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LECT. finite value to those that possess them. The III.

apostles of Jesus Christ were poor in appearance, but could boast of being able to make many rich in faith and knowledge. The gifts of God to the mind are represented in one of the parables as so many talents of money, entrusted to men by the Lord of all things, with which they are to traffick in this state of probation, and improve them to the best of their power, He who makes no improvement will lose what he has got, and then he is poor indeed.

In the prophecy of Daniel, the four monarchies of the world were signified by the chief metals which are taken from the earth, all united in that visionary image which appeared to Nebuchadnezzar. The bead of gold meant the Asyrian monarchy; the breast of silver was the Persian ; the brazen part was the Grecian; and the legs and feet of iron and clay were the Roman. The last was inferior to all the rest in quality, but exceeded them in strength, as iron breaks all other things in

pieces. pieces. The kingdom of Christ, arising LECT. in the time of the fourth monarchy, is meant by the stone cut out of the mountain, (that is, out of the church) without hands, to finite this mighty image of worldly power upon the feet, and overthrow it. Accordingly, as christianity grew stronger, the Roman empire declined, and was soon reduced nearly to the state in which we now see it*.

We have taken a review of the natural creation, so far as the compass of these Lectures will permit, and have seen how the scripture has applied the several parts of it for the increase of our faith and the improvement of our understandings. Thus we are taught how to make the best and the wisest use to which this world can be applied. The Creator himself hath made this use of it, in revealing his will by it, and referring man to it for instruction

* The reader may see the three kingdoms of plants, aninals, and minerals, considered more at large in Three Difcourses preached at Fairchild's Lecture, by the author of this work. Printed for Messrs. Robinson, Pater-nofter-row. G 2



LECT. from the beginning. For this use he in

tended it when it was made; and without such an intention, there never could have been such an universal agreement between nature and revelation.

In this use of the world men differ from brutes, who can see it only with the eyes of the body, and can apply it to nothing but the gratification of the appetites. The ambitious and the covetous are wasting their time to gain as much as they can of it, without knowing what it is ; as children covet new books for the pictures and the gilding, without having sense to improve by what is within them. To those who consider only how the creation can furnish matter to their lusts and pasfions, it is no better than a vain shadow: but to those who take it rightly, it is a shadow of heavenly things; a school in which God is a teacher; and all the objects of sense in heaven and earth, and under the earth, are as the letters of an universal language, in which all nations have a common interest.

There There was an opinion, (I should rather LECT. call it a tradition) amongst some heathen S philosophers, that the world is a parable, the literal or bodily part of which is manifest to all men, while the inward meaning is hidden, as the soul in the body, the moral in the fable, or the interpretation in the parable*. They had heard there was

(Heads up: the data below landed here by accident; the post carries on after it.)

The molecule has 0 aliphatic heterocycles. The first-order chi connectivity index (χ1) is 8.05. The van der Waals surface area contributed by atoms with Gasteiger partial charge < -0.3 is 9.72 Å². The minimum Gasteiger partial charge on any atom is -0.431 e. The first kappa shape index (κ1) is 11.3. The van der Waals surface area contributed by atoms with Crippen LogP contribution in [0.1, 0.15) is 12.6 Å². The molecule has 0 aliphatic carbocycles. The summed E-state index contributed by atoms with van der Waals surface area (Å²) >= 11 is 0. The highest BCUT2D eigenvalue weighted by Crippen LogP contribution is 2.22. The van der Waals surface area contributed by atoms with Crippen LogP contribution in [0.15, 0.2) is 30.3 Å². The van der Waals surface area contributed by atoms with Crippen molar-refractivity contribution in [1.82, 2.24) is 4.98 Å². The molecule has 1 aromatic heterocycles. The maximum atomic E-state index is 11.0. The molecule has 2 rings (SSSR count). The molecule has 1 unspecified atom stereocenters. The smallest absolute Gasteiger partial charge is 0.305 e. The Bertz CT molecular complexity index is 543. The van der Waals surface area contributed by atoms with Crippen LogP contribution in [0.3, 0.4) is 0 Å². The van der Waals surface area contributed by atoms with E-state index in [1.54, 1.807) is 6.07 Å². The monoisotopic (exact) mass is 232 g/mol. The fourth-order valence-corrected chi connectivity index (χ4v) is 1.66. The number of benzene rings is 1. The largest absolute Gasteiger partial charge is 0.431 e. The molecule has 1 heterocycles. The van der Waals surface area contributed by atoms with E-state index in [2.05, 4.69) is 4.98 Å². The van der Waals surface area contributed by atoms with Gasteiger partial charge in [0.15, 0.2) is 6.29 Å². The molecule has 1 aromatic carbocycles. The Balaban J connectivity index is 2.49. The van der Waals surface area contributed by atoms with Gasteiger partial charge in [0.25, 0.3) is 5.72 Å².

* Εξεσι γαρ και τον Κοσμον ΜΥΘΟΝ ειπειν" σωμαίων μεν και χρηματων εν αυτω φαινομενων, ψυχων δε και νοων κρυπτομενων. Sallust. Tege dewv. cap. 3.

Κοσμον δε αυθις Πρν μεν νοηλον οισεν η βαρβαρος φιλοσοφια, τον δε alo Inlov• 10v jusv agXlumov, 10V de Elmova 1x nanplev8 napadelynas ος. Και τον μεν αναλιθησι Μοναδι, ως αν νοηλον: Τον δε αισθηΠον Ežadı. Clem. Alex. Strom. Lib. 5. p. 412.

“ We may call the world a fable, or parable; in which " there is an outward appearance of visible things, with an 66 inward sense which is hidden as the soul under the body.

“ There is a barbarous philosophy, (i. e. a foreign philoBb fophy) which hath a knowledge of the sensible and the " intellectual worlds ; the one being the archetype or ori“ ginal, the other an image or copy of it. It compares the " intellectual to unity, and the sensible to the number fix.

This barbarous philosophy, so called by Plato, whose doctrine is here repeated by Clemens Alexandrinus, was no · where to be found but in the bible; which in its week of Kays, has a single day, the fabbath, answering to the divine


LECT. such a thing; but to us the whole secret Spa is opened, by the scripture accommodating

all nature to things spiritual and intellectual; and whoever sees this plan with an unprejudiced mind, will not only be in a way to understand the bible, but he will want no other evidence of the Christian doctrines.

rest of the invisible world, and six days allotted to the works of this present world. Nothing but the Mosaic cosmogony, which describes the creation of the natural world in fix days, and makes one heavenly day of the fabbath, could be the original of this philosophy mentioned by Plato.

That certain characteristics of divine truth are legible in the works and ways of nature, is no new doctrine. It hath been supposed by fome, and lightly touched upon by others; but never pursued (as I have found) to any good effect. The two preceding Lectures give some little profpect of it as it stands in scattered passages of the scripture. But I am so much affected to the plan, that I have drawn out two Lectures upon it, under the title of the Natural Evidences of the Christian Religion, not yet published.


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